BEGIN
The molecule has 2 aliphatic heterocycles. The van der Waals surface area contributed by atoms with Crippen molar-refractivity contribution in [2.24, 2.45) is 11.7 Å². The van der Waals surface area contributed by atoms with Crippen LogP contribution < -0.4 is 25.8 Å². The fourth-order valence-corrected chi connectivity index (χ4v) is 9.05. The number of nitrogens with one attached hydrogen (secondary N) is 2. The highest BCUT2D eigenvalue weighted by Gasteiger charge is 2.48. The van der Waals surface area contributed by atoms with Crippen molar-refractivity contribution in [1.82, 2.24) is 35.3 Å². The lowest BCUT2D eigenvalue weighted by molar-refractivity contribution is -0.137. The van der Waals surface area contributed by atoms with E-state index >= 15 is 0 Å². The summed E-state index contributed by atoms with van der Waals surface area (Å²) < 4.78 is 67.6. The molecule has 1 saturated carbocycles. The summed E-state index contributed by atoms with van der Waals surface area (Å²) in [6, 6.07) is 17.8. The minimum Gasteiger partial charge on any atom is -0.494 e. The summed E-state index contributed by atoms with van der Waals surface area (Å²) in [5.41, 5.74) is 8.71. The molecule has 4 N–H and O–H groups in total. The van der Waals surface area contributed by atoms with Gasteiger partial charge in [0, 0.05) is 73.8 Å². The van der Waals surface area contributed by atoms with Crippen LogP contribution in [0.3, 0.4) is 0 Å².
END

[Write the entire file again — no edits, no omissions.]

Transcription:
The molecule has 2 aliphatic heterocycles. The van der Waals surface area contributed by atoms with Crippen molar-refractivity contribution in [2.24, 2.45) is 11.7 Å². The van der Waals surface area contributed by atoms with Crippen LogP contribution < -0.4 is 25.8 Å². The fourth-order valence-corrected chi connectivity index (χ4v) is 9.05. The number of nitrogens with one attached hydrogen (secondary N) is 2. The highest BCUT2D eigenvalue weighted by Gasteiger charge is 2.48. The van der Waals surface area contributed by atoms with Crippen molar-refractivity contribution in [1.82, 2.24) is 35.3 Å². The lowest BCUT2D eigenvalue weighted by molar-refractivity contribution is -0.137. The van der Waals surface area contributed by atoms with E-state index >= 15 is 0 Å². The summed E-state index contributed by atoms with van der Waals surface area (Å²) < 4.78 is 67.6. The molecule has 1 saturated carbocycles. The summed E-state index contributed by atoms with van der Waals surface area (Å²) in [6, 6.07) is 17.8. The minimum Gasteiger partial charge on any atom is -0.494 e. The summed E-state index contributed by atoms with van der Waals surface area (Å²) in [5.41, 5.74) is 8.71. The molecule has 4 N–H and O–H groups in total. The van der Waals surface area contributed by atoms with Gasteiger partial charge in [0, 0.05) is 73.8 Å². The van der Waals surface area contributed by atoms with Crippen LogP contribution in [0.3, 0.4) is 0 Å².